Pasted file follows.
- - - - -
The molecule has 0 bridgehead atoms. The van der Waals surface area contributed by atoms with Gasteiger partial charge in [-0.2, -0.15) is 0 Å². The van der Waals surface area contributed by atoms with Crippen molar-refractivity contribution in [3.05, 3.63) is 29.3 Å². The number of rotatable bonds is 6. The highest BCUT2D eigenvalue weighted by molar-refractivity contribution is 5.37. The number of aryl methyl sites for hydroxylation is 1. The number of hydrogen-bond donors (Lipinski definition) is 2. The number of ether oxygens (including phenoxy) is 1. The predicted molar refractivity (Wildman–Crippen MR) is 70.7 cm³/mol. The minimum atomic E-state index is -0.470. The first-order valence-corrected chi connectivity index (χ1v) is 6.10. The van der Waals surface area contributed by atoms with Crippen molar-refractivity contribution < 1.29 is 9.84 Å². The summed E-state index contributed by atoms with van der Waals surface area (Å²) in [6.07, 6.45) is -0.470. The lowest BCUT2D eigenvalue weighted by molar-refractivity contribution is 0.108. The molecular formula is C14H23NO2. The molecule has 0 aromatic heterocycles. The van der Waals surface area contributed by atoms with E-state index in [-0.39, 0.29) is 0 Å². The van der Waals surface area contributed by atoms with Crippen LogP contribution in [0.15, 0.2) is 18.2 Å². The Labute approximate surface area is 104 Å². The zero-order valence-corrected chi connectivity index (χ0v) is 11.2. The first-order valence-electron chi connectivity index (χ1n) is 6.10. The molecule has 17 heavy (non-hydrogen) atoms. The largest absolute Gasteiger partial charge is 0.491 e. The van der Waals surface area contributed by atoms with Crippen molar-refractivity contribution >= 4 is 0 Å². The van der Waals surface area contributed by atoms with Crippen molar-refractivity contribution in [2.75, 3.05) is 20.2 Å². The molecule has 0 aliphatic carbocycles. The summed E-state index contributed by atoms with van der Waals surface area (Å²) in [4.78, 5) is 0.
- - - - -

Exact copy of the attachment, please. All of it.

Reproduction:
The molecule has 0 bridgehead atoms. The van der Waals surface area contributed by atoms with Gasteiger partial charge in [-0.2, -0.15) is 0 Å². The van der Waals surface area contributed by atoms with Crippen molar-refractivity contribution in [3.05, 3.63) is 29.3 Å². The number of rotatable bonds is 6. The highest BCUT2D eigenvalue weighted by molar-refractivity contribution is 5.37. The number of aryl methyl sites for hydroxylation is 1. The number of hydrogen-bond donors (Lipinski definition) is 2. The number of ether oxygens (including phenoxy) is 1. The predicted molar refractivity (Wildman–Crippen MR) is 70.7 cm³/mol. The minimum atomic E-state index is -0.470. The first-order valence-corrected chi connectivity index (χ1v) is 6.10. The van der Waals surface area contributed by atoms with Crippen molar-refractivity contribution < 1.29 is 9.84 Å². The summed E-state index contributed by atoms with van der Waals surface area (Å²) in [6.07, 6.45) is -0.470. The lowest BCUT2D eigenvalue weighted by molar-refractivity contribution is 0.108. The molecular formula is C14H23NO2. The molecule has 0 aromatic heterocycles. The van der Waals surface area contributed by atoms with E-state index in [-0.39, 0.29) is 0 Å². The van der Waals surface area contributed by atoms with Crippen LogP contribution in [0.15, 0.2) is 18.2 Å². The Labute approximate surface area is 104 Å². The zero-order valence-corrected chi connectivity index (χ0v) is 11.2. The first-order valence-electron chi connectivity index (χ1n) is 6.10. The molecule has 17 heavy (non-hydrogen) atoms. The largest absolute Gasteiger partial charge is 0.491 e. The van der Waals surface area contributed by atoms with Crippen molar-refractivity contribution >= 4 is 0 Å². The van der Waals surface area contributed by atoms with Crippen molar-refractivity contribution in [2.75, 3.05) is 20.2 Å². The molecule has 0 aliphatic carbocycles. The summed E-state index contributed by atoms with van der Waals surface area (Å²) in [4.78, 5) is 0.